Film & Original

Film & Original Playlist

KAS 2017 RECAP REEL

2017 was an extraordinary year for KAS. Here’s a look back at some of our highlights from last year.

Call Taxi

Jason gets in a Korean taxi to catch a 6:30 AM flight from JFK. To his surprise, his father is the driver. The father makes an unwelcomed pit stop at a 24-hour Korean supermarket to buy snacks for Jason. When the father and son get back in the car, the car fails to start. A conversation that should have happened years ago, occurs between the two men.

3 Generations Visit Korea

What would it be like for 3 generations to travel together in Korea? Walk through one family’s journey of discovering and revisiting where they come from, while passing through the natural landscapes of the countryside and modern city of Seoul.

K-Town Stories: Flushing Trailer

In this trailer of K-Town Stories: Flushing, the directors Peter Lee and Julian Kim talk about the importance of preserving the stories of our community.

K-Town Stories: Flushing – Homework

Newly immigrated from Korea and unable to read or speak English, a mother wanders around the streets of Flushing with her young son in order to find someone who can explain his homework.

In partnership with Swallowtail Studios, founded by Julian Kim and Peter Lee, KoreanAmericanStory.org will produce a series of films which depict the lives of Korean Americans in Koreatowns around the country.

Homework is one out of three short films in the K-Town Stories: Flushing trilogy.

To My People

Born in New Jersey, Deborah Kim grew up in Staten Island but frequently visited Korea since she was a child—forming a multicultural identity that made her feel like an outsider in both societies. At a young age, she began experimenting with spoken word poetry after discovering Def Poetry Jam on YouTube. Now currently training to become a professional dancer, Deborah will be moving to Korea in 2016 to teach English while studying ballet and breaking but hopes to continue using spoken word and dance as a way to tell stories that reflect on relationships, social boundaries, and identity.

The Importance of Storytelling

Jannie Chung explains why she shares her story with others—sentiments that capture the essence of our organization.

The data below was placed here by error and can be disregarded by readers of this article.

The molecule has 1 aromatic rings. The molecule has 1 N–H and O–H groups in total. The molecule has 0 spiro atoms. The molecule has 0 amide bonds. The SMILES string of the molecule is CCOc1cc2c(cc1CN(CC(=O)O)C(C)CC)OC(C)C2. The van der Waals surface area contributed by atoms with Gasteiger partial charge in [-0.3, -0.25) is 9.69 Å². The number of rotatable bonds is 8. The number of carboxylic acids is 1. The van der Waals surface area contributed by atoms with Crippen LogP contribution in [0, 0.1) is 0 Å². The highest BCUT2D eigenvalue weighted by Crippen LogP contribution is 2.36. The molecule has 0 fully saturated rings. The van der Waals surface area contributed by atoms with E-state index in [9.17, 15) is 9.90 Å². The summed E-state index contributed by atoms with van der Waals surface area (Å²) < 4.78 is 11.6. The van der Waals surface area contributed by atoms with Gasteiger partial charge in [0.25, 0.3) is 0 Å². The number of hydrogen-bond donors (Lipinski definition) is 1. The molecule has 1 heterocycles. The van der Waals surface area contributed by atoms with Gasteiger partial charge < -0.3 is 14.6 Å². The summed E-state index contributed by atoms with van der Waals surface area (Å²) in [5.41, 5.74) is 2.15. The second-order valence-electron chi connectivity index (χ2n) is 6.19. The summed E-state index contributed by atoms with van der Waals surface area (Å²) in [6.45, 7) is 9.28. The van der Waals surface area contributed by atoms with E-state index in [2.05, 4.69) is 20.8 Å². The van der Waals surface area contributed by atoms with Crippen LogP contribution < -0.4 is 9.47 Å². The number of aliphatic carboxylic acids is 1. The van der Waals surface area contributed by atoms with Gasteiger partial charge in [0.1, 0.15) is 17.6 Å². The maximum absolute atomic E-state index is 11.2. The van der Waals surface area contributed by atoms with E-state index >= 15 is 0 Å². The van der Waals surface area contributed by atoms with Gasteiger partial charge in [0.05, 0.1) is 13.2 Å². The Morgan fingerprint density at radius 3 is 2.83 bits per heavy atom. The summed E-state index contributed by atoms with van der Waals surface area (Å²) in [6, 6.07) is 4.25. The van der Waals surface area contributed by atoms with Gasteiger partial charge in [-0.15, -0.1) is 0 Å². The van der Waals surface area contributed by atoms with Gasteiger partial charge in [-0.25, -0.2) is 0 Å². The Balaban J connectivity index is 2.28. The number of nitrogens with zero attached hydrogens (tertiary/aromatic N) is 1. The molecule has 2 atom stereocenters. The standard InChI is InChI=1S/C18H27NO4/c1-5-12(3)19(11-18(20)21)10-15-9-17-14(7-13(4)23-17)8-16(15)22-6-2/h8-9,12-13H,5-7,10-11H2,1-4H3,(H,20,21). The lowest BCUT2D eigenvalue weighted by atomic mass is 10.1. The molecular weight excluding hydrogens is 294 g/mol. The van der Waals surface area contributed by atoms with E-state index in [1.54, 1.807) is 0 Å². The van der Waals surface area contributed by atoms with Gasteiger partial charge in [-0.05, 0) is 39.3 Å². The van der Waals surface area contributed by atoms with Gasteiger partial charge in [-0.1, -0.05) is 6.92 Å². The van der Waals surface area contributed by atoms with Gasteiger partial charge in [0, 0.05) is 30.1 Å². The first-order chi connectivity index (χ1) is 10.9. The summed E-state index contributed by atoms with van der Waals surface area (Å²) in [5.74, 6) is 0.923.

Best Day Ever

The Mental Health Channel presents this short documentary film on 26 year-old Grace Kim’s battle with depression & suicidal thoughts and the unique project she undertook in her journey to overcome her mental illness.

About KoreanAmericanStory.org

This video premiered at the 5 Year Anniversary Gala where KoreanAmericanStory.org’s Trailblazer Awards were given to Sandra Oh, Jonathan “Dumbfoundead” Park and Thomas Park Clement. This is a good introductory video about KoreanAmericanStory.org.

Where Are You Going, Thomas?: The Journey of a Korean War Orphan

This is the story of Thomas Park Clement, an abandoned bi-racial Korean War orphan, who was adopted by a white American family in 1958. He overcame many obstacles to become a successful entrepreneur and a humanitarian.

Introspective with Dan Choi

In this film Dan reflects on his journey as an activist as well as a gay man seeking acceptance from his mother and father who are conservative Christians. His father is a Southern Baptist minister in California. Dan talks openly about the challenges of being a full time activist, the emotional and mental toll which has resulted in him being hospitalized for mental health treatment, and the Christian values that enabled him to get through the difficult times even as he felt abandoned and ostracized by the Christian community in which he grew up.

Korean American Story at Millions March NYC

KoreanAmericanStory.org participated in the #MillionsMarchNYC on December 13th, 2014 at Washington Square Park. We took the opportunity to seek out other Asian Americans who were at the demonstration and asked them why they were there. #BlackLivesMatter

The Choi Family

“The Choi Family” is a fictionalized account of the family, whose last name is “Cho”, and the events surrounding them after the Virginia Tech massacre.